Experts have studied the effects of NAC on mental health for decades, with promising results for mental health conditions such as schizophrenia and substance use disorders.

There’s also some evidence that NAC may offer benefits for people with mood disorder such as bipolar disorder, although findings vary from one study to another.

Currently, experts believe that more research is necessary to look into the effectiveness of NAC as a potential mood-enhancing substance. 


Zinc is an essential mineral that your body needs for countless processes, including promoting optimal brain health and cellular metabolism. It’s found in several foods, including oysters, crab and red meat.

Over the years, researchers have investigated a potential link between zinc and the symptoms of depression, with intervention studies showing that zinc supplementation appears to promote a positive mood in people with depressive disorders.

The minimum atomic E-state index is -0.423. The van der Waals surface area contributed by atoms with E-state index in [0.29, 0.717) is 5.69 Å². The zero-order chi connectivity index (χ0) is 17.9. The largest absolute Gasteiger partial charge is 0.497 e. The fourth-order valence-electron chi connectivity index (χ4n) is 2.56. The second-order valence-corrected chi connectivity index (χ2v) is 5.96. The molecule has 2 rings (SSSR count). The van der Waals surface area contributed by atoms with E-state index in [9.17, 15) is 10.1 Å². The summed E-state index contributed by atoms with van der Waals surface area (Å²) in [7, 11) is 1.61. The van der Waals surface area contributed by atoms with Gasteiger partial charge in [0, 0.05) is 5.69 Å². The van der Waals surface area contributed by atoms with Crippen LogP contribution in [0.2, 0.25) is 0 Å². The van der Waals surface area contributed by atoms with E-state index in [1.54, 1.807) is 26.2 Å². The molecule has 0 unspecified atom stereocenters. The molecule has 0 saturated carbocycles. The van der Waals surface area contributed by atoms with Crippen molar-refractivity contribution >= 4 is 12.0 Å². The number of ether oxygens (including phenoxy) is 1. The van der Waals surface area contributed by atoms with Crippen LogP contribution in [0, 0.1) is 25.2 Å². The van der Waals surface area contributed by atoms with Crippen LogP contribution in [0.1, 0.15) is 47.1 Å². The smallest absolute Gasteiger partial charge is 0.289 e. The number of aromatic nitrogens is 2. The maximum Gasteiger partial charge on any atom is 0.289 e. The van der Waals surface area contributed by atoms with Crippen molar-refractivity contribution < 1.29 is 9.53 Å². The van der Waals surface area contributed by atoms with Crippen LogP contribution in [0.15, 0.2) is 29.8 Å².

Despite this, the potential mechanisms linking zinc and mood regulation aren’t totally clear, and research is still ongoing into zinc’s potential effectiveness as a supplement for bad moods.


Magnesium is another essential mineral. In fact, it’s required for more than 300 processes within your body, including supporting your immune system, helping you to maintain a stable heart rate and supporting normal nerve function.

Research has linked magnesium to brain regions in the limbic system — the region of your brain that’s responsible for regulating emotional responses. There’s also a link between magnesium deficiency and the symptoms of depression.

Although research is mixed overall, some studies have also found that magnesium may help to improve mood and treat depression.

You can find magnesium in many common foods, including fruits, nuts, milk, whole grains, peas and soy products. It’s also a common ingredient in mineral supplements.